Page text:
But then the thought occurred to Domenica: what if another woman, one of these desperate women, were to marry Angus? Would she resent this other woman’s taking her friend from her? Angus would presumably not be allowed to drop in on Scotland Street with the comfortable frequency of their current arrangement. Women did not like their husbands to have other women as friends, no matter how innocent the relationship. Angus had always been there in her life; without him, things would be quite different. Perhaps… But what was the point of marrying Angus, other than to look after him? Did she really want to be in his company all the time, or at least for as much time as being married to him would entail? She thought not.

She pushed open the studio door and saw Angus on his hands and knees. He looked up, smiled and rose to his feet.

“I was inspecting a painting,” he said. “A very beautiful – and, if I am proved right – a very important painting too.”

Intrigued, Domenica crossed the floor of the studio to stand before the portrait.

“I see,” she began. “Is it who I think it is?”

Angus brushed the dust off the knees of his trousers. “It certainly is,” he said. “Or rather, I think it is.”

“And who painted it, do you think?” asked Domenica.

Angus let the question hang in the air for a few moments. Then he said, “Raeburn. Henry Raeburn.”

Domenica leaned forward and peered at the portrait. “It has that feel, doesn’t it? That richness.” She paused. “Is it signed?”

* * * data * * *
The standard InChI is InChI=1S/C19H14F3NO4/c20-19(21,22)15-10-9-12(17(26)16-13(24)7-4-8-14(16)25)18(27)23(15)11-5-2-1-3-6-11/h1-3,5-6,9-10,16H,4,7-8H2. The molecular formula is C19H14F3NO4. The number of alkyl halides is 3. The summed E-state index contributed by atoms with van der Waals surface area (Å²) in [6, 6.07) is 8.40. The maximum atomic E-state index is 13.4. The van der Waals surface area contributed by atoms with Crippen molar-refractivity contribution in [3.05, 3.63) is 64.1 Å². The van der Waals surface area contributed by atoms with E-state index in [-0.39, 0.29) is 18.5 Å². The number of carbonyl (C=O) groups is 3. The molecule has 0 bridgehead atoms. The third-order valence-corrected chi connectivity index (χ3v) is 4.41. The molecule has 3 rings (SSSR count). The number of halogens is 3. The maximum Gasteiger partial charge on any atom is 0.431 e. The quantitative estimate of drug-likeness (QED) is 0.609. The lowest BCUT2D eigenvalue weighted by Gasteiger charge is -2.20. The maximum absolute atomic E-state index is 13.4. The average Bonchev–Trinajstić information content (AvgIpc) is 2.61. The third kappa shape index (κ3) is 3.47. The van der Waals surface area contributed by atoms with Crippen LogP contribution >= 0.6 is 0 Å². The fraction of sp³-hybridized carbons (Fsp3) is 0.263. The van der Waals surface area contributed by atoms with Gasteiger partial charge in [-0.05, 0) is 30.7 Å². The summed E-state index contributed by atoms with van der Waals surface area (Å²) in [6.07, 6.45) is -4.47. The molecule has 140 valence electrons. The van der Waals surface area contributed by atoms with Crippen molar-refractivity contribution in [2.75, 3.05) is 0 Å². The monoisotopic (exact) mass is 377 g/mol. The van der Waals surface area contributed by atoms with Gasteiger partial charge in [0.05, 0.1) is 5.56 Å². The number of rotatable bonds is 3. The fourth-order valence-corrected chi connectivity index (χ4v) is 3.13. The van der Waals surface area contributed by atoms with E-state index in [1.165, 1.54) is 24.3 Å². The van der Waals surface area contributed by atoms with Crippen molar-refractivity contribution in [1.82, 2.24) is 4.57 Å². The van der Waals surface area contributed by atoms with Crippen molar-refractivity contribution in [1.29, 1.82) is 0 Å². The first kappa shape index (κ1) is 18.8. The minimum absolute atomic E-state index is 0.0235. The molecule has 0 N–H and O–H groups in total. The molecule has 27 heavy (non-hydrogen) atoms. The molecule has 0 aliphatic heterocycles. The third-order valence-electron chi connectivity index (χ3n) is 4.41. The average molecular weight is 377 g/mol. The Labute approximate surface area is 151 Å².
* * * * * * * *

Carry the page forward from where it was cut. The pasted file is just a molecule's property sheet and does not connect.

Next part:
Angus shook his head. “Raeburn didn’t sign. You decide these things on technique and on the documentary evidence.”

“And the technique in this painting is right?”

Angus opened his hands in a gesture of uncertainty. “I think so,” he said. “But then there are people who know more about these things than I do.”

“James Holloway?”

“Precisely. We’ll obviously have to show it to him and see what he says.” He moved away from the painting and took an outsize, red-bound book from a shelf. “This is Armstrong’s book on Raeburn,” he said. “There’s a long list of his sitters at the back here. Look.”

“And is Burns mentioned?”

“No. But that doesn’t mean too much. This list is not exhaustive.”

Domenica straightened up and took a few steps back to admire the painting from more of a distance.

“You know,” she said, “I’m not sure why women found Burns attractive.”

Angus frowned. “But Burns was handsome,” he protested. “Look at him.”

“To an extent,” said Domenica. “It’s what one might call an easy face. Reasonably harmonious.”

“Perhaps women liked him because he liked them,” said Angus. “Isn’t that how women feel?”

“I’ve heard that said,” answered Domenica.

63. A Dug’s a Dug for a’ That

What happened next was to change Domenica’s view of Angus and, indeed, of Cyril. It was in part a sudden moment of mystical insight, a vision of agape, a Cloud of Unknowing moment; but it was also a simple realisation on her part of the qualities of both man and dog. And the agent of this transformation was to be Robert Burns himself.

She was standing in the studio with Angus, looking at the Raeburn portrait of Burns. Cyril, who had been sitting on his blanket in another corner of the room, now joined them. He looked up at Domenica, whom he liked, and wagged his tail. Domenica, however, absorbed in the portrait, barely noticed this greeting and continued to talk to Angus. Cyril then sat down and looked about him. As a dog, he had that vague sense that all dogs possess that something was about to happen, although he was not sure what it was. A walk could be ruled out – he had already had that; and dinner-time, if it ever came, was hours away. So the most he could hope for was a word of encouragement or recognition, a pat on the head perhaps, some gesture which indicated to him that the human world was aware of his presence.